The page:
Vancouver. Reykjavik, Helsinki. We are travelling from Vancouver with friends Frank and Lindsay to their home in Helsinki. Happy to have arrived after a long trans-Atlantic journey, we stay up as long as we can and then collapse into bed, hoping to sleep through the night in an attempt to reset our body clocks to local time.
Next day: assemble the bicycles and go for a ride around town with Lindsay, making sure the bikes are functioning properly. Pack a bag, meet Frank at his office and ride to the St. Petersburg Line ferry terminal in downtown Helsinki.
It’s June 21. Solstice. On board the ferry, we stay up to watch the sun set over the Baltic Sea at 11 pm. More sleep. Or an attempt at sleep. The droning in the back of my skull finally drives me out of the small, stuffy cabin at 6 a.m. as we sail into the outer harbour of St. Petersburg, Russia. For two hours we sail through an industrial landscape until we dock not far from the centre of the city.
The traffic is chaotic. Mostly slow moving cars, trucks and buses. But we can weave our way through on sidewalks and bike paths. We stop in places to take in the view of this historic city as we ride along the Neva River into the centre where we booked a small apartment for the night.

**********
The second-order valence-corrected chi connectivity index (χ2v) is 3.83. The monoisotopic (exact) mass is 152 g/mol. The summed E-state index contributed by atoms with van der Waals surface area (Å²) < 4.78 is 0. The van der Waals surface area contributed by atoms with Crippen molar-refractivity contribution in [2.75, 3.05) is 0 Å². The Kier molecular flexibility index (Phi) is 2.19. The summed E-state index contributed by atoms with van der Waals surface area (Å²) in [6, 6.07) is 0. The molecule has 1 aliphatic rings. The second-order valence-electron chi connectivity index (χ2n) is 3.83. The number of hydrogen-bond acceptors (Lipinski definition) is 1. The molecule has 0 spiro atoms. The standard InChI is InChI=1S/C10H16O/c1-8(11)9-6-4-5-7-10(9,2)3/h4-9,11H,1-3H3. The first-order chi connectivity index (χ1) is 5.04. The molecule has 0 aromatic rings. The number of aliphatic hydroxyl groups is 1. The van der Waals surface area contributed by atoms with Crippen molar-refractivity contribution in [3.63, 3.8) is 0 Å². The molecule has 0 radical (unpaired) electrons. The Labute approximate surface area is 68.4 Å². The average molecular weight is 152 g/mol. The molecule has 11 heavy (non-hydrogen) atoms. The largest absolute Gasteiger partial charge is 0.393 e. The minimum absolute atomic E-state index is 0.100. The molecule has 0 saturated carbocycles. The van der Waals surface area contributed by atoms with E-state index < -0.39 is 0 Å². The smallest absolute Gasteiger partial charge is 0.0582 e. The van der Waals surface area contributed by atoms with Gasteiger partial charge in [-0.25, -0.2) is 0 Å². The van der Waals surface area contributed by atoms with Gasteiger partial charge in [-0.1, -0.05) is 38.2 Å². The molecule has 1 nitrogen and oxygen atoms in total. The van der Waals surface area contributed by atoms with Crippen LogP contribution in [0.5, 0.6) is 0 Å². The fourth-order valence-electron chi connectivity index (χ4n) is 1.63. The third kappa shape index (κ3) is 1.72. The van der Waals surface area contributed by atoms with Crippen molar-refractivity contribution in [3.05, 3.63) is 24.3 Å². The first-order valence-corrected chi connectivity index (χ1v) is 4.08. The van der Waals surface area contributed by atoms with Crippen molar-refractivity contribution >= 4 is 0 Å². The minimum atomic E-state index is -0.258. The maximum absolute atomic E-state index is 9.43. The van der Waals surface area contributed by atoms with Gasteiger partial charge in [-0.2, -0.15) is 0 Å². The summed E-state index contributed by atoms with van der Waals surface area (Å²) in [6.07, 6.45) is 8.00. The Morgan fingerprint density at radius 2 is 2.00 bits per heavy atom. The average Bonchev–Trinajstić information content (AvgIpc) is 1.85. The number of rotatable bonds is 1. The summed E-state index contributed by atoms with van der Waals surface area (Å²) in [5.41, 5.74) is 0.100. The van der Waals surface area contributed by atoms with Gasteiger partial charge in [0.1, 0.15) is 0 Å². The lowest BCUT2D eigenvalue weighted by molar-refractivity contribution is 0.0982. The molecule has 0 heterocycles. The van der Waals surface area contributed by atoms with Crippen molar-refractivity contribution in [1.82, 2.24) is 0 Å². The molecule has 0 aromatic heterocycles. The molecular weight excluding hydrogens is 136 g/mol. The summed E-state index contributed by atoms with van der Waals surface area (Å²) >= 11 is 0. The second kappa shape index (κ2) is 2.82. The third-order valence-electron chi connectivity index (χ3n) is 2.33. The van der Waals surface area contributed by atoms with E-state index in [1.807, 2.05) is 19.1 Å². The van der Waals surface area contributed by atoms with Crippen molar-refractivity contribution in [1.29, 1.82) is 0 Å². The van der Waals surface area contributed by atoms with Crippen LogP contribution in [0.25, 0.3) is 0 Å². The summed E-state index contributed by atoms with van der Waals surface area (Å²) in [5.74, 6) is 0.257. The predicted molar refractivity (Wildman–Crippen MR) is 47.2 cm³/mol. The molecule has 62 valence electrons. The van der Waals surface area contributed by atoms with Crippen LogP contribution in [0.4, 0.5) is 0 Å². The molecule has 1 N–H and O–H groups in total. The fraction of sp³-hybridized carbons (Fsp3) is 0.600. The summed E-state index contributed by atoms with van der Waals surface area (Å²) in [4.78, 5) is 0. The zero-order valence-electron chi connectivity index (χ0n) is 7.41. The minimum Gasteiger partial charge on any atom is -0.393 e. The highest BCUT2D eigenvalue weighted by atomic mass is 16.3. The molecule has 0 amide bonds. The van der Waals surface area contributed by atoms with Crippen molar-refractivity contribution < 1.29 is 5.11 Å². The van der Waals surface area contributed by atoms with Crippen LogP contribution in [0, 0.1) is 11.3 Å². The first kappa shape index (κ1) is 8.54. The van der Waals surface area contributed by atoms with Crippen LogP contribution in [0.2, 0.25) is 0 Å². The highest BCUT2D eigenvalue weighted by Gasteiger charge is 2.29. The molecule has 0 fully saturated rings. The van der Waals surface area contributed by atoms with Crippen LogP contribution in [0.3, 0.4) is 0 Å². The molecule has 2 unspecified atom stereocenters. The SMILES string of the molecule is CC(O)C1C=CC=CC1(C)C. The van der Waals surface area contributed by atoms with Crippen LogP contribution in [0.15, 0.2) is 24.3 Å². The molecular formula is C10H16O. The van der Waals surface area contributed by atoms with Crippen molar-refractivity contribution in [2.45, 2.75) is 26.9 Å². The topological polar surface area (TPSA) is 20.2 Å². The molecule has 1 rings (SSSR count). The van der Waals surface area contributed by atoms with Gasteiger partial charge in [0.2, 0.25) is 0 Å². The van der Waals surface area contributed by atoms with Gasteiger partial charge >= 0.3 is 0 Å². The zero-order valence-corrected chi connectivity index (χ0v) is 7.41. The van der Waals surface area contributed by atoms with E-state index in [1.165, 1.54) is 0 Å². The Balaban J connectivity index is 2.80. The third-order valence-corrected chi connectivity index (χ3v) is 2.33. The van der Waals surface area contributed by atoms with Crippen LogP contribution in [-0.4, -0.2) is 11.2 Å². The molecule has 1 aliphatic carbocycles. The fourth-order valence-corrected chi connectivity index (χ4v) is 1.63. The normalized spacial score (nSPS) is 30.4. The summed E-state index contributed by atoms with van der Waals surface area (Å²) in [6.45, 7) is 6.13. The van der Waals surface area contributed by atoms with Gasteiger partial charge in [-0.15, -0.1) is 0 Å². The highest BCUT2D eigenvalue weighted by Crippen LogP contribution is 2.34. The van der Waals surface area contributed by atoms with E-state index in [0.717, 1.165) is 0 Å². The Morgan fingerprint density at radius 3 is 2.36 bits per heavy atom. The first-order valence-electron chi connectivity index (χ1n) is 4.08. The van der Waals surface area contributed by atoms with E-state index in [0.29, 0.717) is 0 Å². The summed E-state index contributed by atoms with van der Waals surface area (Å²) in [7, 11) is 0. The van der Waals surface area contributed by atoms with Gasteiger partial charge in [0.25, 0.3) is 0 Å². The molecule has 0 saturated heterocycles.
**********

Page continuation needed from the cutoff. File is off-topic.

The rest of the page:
We dump the bikes and set out on foot. There is no time to waste as we’re here only the remainder of this day and part of the next. This “cruise” is a scheme for tourists to visit St. Petersburg without requiring a visa.
We wander the city centre, trying to visit landmarks and non-touristy spots alike to get a flavour of the city. It’s a jam-packed day. We must have walked about 15 km. Hard to say. In the afternoon, as we sit on a sunny sidewalk patio watching people, beer and jet lag threaten to overwhelm us, so, we keep moving. We try to find a place where we can get up high for a view of this flat, expansive city that used to bear Lenin’s name. St. Isaac’s Cathedral on Admiralteyskiy Prospekt offers up 262 steps on the edge of it’s imposing dome and gives us what we want.
We end the day at Trappist, a restaurant offering Belgian beers and food. It is excellent. A day well spent. We sleep like small children.
We have to be out of our apartment by 1 p.m, giving us 2-3 hours to see the Hermitage. It’s an impossible task with its hundreds of rooms and more than 3 million pieces in the collection. But we tackle it anyway. After two hours of soaking up the overwhelming opulence of Russia’s bygone empire, we bail and retrieve our bicycles for a ride around the city on our way back to the ferry terminal and the return journey overnight to Helsinki.
We board the ferry and sit in our little cabin drinking Russian beer, tired from our whirlwind tour.
Some more images from Helsinki and St. Petersburg.